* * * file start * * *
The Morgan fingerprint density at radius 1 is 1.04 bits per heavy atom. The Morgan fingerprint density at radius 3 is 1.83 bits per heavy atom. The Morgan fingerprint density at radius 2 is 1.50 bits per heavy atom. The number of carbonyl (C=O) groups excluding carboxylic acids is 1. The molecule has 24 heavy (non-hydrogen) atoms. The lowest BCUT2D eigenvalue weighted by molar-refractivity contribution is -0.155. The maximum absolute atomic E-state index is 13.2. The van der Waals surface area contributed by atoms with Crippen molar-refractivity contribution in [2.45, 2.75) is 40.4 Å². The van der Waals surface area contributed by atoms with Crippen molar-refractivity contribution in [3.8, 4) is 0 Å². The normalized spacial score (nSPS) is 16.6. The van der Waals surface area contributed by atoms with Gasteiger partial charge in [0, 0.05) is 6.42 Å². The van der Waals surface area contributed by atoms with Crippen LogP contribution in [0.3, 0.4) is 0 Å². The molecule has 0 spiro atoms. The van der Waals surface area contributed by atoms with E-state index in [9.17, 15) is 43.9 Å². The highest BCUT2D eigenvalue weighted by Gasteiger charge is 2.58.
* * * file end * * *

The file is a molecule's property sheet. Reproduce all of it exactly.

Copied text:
The Morgan fingerprint density at radius 1 is 1.04 bits per heavy atom. The Morgan fingerprint density at radius 3 is 1.83 bits per heavy atom. The Morgan fingerprint density at radius 2 is 1.50 bits per heavy atom. The number of carbonyl (C=O) groups excluding carboxylic acids is 1. The molecule has 24 heavy (non-hydrogen) atoms. The lowest BCUT2D eigenvalue weighted by molar-refractivity contribution is -0.155. The maximum absolute atomic E-state index is 13.2. The van der Waals surface area contributed by atoms with Crippen molar-refractivity contribution in [2.45, 2.75) is 40.4 Å². The van der Waals surface area contributed by atoms with Crippen molar-refractivity contribution in [3.8, 4) is 0 Å². The normalized spacial score (nSPS) is 16.6. The van der Waals surface area contributed by atoms with Gasteiger partial charge in [0, 0.05) is 6.42 Å². The van der Waals surface area contributed by atoms with Crippen LogP contribution in [0.3, 0.4) is 0 Å². The molecule has 0 spiro atoms. The van der Waals surface area contributed by atoms with E-state index in [9.17, 15) is 43.9 Å². The highest BCUT2D eigenvalue weighted by Gasteiger charge is 2.58.